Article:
Once again, I am just shocked that the company can do this without warning and mess so many customers around. A lot of these customers don't know what's wrong or how to fix, how to "chat online" with support, or call support and hold for help. It's just terrible. I've moaned about them before and, once again, would never suggest people use this company.
He made a great start, capturing a very good likeness. This was a "drawing" phase in thin, diluted brown oil paint, getting the proportions and large shapes down, before moving on to the darks, mid-tones and then lights. He has quite a presence and is very personable and fun to listen to. He made sure to describe the steps he did and why; it was really useful listening to him talk.
He has some work in the show this year and a great web site. This includes some video clips of him painting on the BBC.
One bitcoin has jumped in value from $1,000 to over $10,000 this year, making some people very rich indeed. That's if they can sell them because it's not such a liquid market. As the article says about each Bitcoin transaction :
Each transaction has to be verified by “miners” who need a lot of computing power to do so, and a lot of energy: 275kWh for every transaction, according to Digiconomist, a website. In total, bitcoin uses as much electricity a year as Morocco, or enough to power 2.8m American households. All this costs much than processing credit-card transactions via Visa or MasterCard.
There are people who are starting to worry about whether bitcoin mining will impact "climate change" plans. As for bubbles and their end-game, they also note :
Some remember Nathan Rothschild’s remark about the secret of his wealth: “I always sold too soon.”
Bitcoin seems to have climbed to $17,000, adding over $4,000 in less than a day! It's so volatile that who would want to use it as currency? Who knows what it is now ...
The Tate Gallery has had some very good exhibitions on recently, and with more to come, I decided to become a member. My first visit as a member was to Tate Modern on a horrible grey drizzly Sunday morning for the Modigliani show. I really like this early Twentieth Century Italian artist: his angular, colourful paintings are instantly recognisable and classic "modern" art.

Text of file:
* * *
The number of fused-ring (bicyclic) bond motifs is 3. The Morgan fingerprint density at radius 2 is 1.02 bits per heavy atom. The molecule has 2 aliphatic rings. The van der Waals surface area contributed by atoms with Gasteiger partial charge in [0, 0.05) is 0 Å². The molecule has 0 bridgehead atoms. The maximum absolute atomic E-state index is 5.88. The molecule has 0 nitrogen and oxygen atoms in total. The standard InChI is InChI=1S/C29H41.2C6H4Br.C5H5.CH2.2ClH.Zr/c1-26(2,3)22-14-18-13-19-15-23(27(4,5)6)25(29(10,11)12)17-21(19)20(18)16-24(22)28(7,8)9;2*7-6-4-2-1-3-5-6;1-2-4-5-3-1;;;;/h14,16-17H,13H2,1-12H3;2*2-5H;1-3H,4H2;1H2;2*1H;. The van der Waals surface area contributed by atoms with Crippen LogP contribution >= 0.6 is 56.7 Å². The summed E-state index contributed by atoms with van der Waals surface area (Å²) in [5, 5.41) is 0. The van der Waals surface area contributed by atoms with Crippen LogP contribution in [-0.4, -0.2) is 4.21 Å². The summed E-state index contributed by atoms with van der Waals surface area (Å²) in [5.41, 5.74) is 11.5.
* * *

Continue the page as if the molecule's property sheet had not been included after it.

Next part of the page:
Right: Jeanne Hébuterne, Oil on canvas, 1919, 91.4 x 73 cm
Below: Jean Cocteau, Oil on canvas, 1916, 100.4 x 81.3 cm
Above: Portrait of a Girl, Oil paint on canvas, 1917, 806 x 597 mm
The exhibition was excellent, with a lot of paintings and some drawings. Iconic portraits and the classic nudes. One of the subjects was Jean Cocteau (see above), a lovely painting but one where Cocteau (who bought it) said :
It does not look like me, but it does look like Modigliani, which is better.
Tate Modern is cavernous, and can be drafty. An enormous and impressive space but one that they sometimes have trouble filling. So, meanwhile in the main space, they put a soft carpet down with a playground at the bottom and, as the families appear, it is soon taken over by children of all sizes, many small ones lying down and rolling from the top. Quite funny to see actually. Enough of this pompous art stuff! Thoughts I've sometimes had in this building.
The 2017 Royal Institute of Oil Painters Annual Exhibition is on just now and, as usual, has many very good paintings in it. Even one or two acrylic pieces. One of many good artists on display is Lucy McKie, a phenomenally good realist oil painter. I would encourage you to check her web site to see how amazing her stuff can be.
Her picture of the bus (below) was used on the cover of the catalogue this year.
Lucy McKie was only one of many artists and paintings worth seeing however. The show is always worth a look, and only five minutes from Trafalgar Square. I'd like to go again, but note that it ends next weekend.Below: Lucy McKie, Old Toy Bus on Glass
The National Gallery has a good YouTube channel, with talks about paintings, discussions about exhibitions and behind the scenes looks. A good series for the season is called Gold, and one episode looks at how the framing department works. The gallery has a lot of frames to take care of, and many are very ornate with a lot of embossed gold to them. It also has a mention for one of the largest and most ornately framed paintings the gallery has, the painting The Raising of Lazarus.